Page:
From the moment he and Phil Cronenburg (David Caruso) drive onto the property to meet with a city official to pitch their bid, Gordon is mesmerized by the building, haunted by its shadows and items left behind by the patients and doctors, and even seems to hear a voice whisper his name (Hello…..Gordon.). After winning the bid, they are joined by Mike King (Steve Gevedon), Hank Romero (Josh Lucas) and Jeff Fleming (Brendan Sexton III).

Each man is himself haunted and the asylum serves to act as a mirror – Hank’s desire to strike it rich is signified by his constant purchase of scratcher tickets and then finding old coins dating back decades within the walls of the asylum; to cope with his own stress, his concern over Gordon and resentment of Hank, Phil indulges more and more in alcohol and weed; Jeff is paralyzed by nyctophobia (fear of the dark) and is limited in where he can work; Mike, a failed law student, finds a box containing the recordings of counseling sessions between a patient (long since deceased) and her doctor and becomes obsessed with listening to them.

As the tension cranks up, tempers flare and a co-worker goes missing, the nineth and last session reveals who belongs to the mysterious voice that first greeted Gordon.

 

  1. Isolated building, which further isolates the characters.
  2. Death is the inciting incident, although it is not revealed until the end.
  3. Weather is a mood indicator – although there is a rainy scene, most of the film features sunny days, Gordon’s attempt to put up the false front that everything is fine.
  4. Photographs are an important signifier – in Session 9, they were used as a form of therapy for the patients. This is replicated later in the film.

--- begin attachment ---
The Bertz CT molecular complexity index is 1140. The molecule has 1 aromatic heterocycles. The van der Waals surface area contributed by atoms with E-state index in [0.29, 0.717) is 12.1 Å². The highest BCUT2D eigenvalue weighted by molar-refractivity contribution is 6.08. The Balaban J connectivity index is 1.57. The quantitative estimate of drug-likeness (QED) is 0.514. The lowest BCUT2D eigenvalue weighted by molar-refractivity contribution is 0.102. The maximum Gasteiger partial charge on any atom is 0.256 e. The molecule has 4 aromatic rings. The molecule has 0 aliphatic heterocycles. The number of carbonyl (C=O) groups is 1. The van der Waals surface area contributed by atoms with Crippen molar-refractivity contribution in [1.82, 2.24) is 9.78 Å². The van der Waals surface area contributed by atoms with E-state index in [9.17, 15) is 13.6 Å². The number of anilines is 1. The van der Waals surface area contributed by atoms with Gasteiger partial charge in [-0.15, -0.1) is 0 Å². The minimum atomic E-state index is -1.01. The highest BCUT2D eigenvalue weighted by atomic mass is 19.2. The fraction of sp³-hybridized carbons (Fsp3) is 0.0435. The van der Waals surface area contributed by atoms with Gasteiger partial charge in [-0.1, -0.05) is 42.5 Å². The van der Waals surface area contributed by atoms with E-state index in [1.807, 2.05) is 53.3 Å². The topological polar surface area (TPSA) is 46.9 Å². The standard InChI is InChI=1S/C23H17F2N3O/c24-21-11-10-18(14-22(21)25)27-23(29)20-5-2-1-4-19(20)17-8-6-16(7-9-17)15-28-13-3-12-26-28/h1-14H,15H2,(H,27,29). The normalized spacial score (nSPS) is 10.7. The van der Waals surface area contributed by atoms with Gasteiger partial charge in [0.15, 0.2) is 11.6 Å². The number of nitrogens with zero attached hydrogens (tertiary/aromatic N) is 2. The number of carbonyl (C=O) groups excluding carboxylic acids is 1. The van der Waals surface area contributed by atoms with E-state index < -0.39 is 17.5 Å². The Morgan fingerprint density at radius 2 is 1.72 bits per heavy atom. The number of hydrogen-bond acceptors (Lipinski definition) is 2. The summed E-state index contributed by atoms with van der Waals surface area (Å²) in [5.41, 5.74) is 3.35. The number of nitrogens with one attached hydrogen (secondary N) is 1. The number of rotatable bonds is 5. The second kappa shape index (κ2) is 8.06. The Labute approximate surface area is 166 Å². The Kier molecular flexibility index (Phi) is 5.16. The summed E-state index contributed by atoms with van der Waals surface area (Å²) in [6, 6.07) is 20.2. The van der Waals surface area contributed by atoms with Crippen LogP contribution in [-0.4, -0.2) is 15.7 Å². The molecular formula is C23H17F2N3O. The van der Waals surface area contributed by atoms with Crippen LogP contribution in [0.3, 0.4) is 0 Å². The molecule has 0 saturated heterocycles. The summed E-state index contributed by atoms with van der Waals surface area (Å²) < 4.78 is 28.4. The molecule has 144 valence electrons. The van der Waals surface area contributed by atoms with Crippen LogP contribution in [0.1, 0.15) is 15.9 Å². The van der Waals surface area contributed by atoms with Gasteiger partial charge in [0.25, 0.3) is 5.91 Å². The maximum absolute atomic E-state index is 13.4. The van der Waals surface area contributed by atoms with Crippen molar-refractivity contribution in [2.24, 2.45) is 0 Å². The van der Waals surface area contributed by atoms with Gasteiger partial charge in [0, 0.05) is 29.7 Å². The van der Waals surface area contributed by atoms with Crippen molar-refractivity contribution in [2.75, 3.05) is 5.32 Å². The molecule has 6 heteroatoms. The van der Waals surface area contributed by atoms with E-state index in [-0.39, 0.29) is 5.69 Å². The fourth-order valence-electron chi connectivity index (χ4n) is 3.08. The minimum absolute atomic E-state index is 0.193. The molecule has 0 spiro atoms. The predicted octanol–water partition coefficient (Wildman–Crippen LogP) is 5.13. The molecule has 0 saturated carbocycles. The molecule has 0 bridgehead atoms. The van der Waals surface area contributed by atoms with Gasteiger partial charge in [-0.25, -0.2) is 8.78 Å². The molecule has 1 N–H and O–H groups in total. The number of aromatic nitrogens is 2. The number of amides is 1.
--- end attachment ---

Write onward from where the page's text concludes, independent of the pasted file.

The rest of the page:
5. Gordon has a strained relationship with his wife.
  6. Graves/cemetery on the property share links to the film’s secret.
  7. Both films skew towards one gender as the driving force, with the other gender in a supporting or other role – Session 9 is male driven.
  8. Use of location to demonstrate the main character’s internal life – Gordon end up weeping in Ward A, where the more violent patients were kept.
  9. Gordon holds a terrible secret that is tied to the inciting incident (#2), hidden not just from himself, but from those around them. This is revealed to him, in the end, by a ghost.
  10. Gordon, wracked with guilt and grief, cannot accept his fate and therefore becomes the asylum’s newest resident patient
  11. Gordon pleads with his wife that he misses her and that he just wants to come home.

This is not the first time similarly themed films arrived in movie theaters the same summer (Dante’s Peak and Volcano in 1997 and The Sixth Sense and Stir of Echoes in 1999) and, given that Hollywood relies on the tried and true, it won’t be the last. These two 2001 films stick out, however, because the filmmakers took the same premise and the same tropes and re-interpreted them to make two, uniquely different stories.

Note – in 2006, Danvers State Hospital was sold to a developer and was completely gutted, leaving only the brick façade, to make apartments. Session 9 is the last film of any kind to show the asylum as it was after it had closed and prior to demolition. Don’t get me started – clearly, no one took the time to watch Poltergeist (1982), which demonstrates the dangers of building on haunted ground.

Danvers, Massachusetts was formerly known as Salem. Yes, that Salem.

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So, I love to watch scary movies……

…….and the spookier, the better, like Carnival of Souls (1962), The Haunting (1963), or Suspiria (1977). Haunting, surreal, these films engage your imagination and get under your skin. They’re scary because you’re emotionally involved with the characters and you root for them to escape until the very end.